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Thread: Another Chisel done!

  1. #1
    Join Date
    Oct 2006
    Tokyo Japan

    Another Chisel done!

    Another chisel done.

    This one really was a mess, I do not think it was of the best quality when new, but a good user, so that is what I'm making it, a good user.

    As you can see, the chisel is in rough shape, but I can fix that!

    The pounding end is really in bad shape.

    The Ferrel is split, problem area.....

    Here are the pieces, I'll make a new handle, and clean up the rest of the bits.

    I'm trying to get a name off of this one, but I think that might not be possible. I think this chisel is old, and was badly rusted at some point, then cleaned up before I got it, or the steel is just not that great....? The steel on the bottom side of the chisel is not badly pitted, so maybe the "rusted badly" idea is incorrect....?

    Here it is all done, shined up, with a nice new handle on it, made from "Akagashi" or Japanese Evergreen Oak. Not quite as hard, as I might have wanted, but I had the wood, so I thought I'd try it, if the Akagashi does not last, I'll replace it with something else.

    I was able to get this chisel sharp, hair shaving sharp, so that part of the chisel must be OK.
    The whole chisel is a good 12" long, it is a big beefy chisel, one I got for a buck or two, so this is a treat to bring this one back to a good solid user!

    The pessimist complains about the wind; the optimist expects it to change; the realist adjusts the sails.
    William Arthur Ward

  2. #2
    Join Date
    Nov 2006
    Constantine, MI
    Nice job Stu! That looks brand new.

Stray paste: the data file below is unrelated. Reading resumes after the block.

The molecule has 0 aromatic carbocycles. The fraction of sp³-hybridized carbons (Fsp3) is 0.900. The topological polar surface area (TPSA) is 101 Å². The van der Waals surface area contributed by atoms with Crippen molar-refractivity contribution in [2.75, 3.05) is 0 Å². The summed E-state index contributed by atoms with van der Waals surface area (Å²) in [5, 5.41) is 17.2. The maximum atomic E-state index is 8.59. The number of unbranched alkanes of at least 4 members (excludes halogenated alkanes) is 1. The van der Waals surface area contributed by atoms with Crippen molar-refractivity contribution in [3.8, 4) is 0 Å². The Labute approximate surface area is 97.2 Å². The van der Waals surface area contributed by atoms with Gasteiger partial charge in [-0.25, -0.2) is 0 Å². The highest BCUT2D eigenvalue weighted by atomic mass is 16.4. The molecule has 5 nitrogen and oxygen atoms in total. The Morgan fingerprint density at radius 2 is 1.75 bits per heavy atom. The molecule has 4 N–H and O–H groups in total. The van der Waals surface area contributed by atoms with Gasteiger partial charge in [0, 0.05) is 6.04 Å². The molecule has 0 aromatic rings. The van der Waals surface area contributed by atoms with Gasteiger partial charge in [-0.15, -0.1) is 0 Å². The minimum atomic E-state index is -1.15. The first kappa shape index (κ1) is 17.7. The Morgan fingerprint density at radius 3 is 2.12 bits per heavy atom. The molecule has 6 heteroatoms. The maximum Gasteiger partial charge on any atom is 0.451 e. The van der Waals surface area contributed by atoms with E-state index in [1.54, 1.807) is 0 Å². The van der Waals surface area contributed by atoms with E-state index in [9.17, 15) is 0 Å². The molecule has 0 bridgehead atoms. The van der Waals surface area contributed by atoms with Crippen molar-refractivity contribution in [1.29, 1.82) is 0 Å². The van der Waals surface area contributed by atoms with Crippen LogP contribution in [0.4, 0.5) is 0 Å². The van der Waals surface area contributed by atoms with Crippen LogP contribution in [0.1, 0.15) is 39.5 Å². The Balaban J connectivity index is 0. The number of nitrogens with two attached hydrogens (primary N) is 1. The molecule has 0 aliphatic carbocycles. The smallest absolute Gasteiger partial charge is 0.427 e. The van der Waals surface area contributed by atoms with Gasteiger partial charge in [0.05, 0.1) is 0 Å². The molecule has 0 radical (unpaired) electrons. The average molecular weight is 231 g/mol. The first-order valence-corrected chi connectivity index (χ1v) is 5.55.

Host of the 2017 Family Woodworking Gathering - Sunken Wood

    “We all die. The goal isn't to live forever; the goal is to create something that will.” - Chuck Palahniuk

  3. #3
    Join Date
    Nov 2006
    Mountain Home, Arkansas
    If you decide you don't like it, I'm sure it could find a happy home in Arkansas.

  4. #4
    Join Date
    Jul 2007
    DSM, IA
    Another beauty Stu. Well Done
    A man is rich in proportion to the number of things he can afford to let alone. -Henry David Thoreau
    My Website

  5. #5
    Join Date
    Feb 2007
    It feels great bringing those tools back to life, doesn't it? At least it does to me.

    Good job Stu!
    Although I'm sure it must have been mentioned before citric acid is a great and effortless way of removing rust. It could help you in discovering the signs. Electrolysis is another one but a bit more complex.

    I've used citric acid on several planes I got on ebay and it worked wonders.

    A side effect that might be desirable is that if you leave the tool longer than needed in the bath, it blackens it and I've found that prevents rust as well.

    I don't know to what extent but I like as a finish in some tools.

    After all blackening or blueing a piece of steel is creating a layer of oxidization that protects and prevents rust. On aluminum is called anodizing and copper gets it naturally.

    Old smiths used to blacken iron pieces or bars that they wanted to protect from rust by passing them on top of the flames of the furnace. That created that layer of protecting oxidized iron that even today remains unsurpassed.

    I've seen wrought iron doors that have been outside for more than a 100 years and they do not have the least rust anywhere.

    But I'm sure you knew this already.
    Best regards,

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    I also dream of a shop with north light where my hands can be busy, my soul rest and my mind wander...

  6. #6
    Join Date
    Jan 2008
    Austin TX

    Great job. That chisel has all the good looks of a new chisel while having all the great characteristics of an old tool. Really the best of both worlds, in my eyes.

    Keep up the great work and look forward to future chisel remakes.
    Lee Laird
    Austin TX

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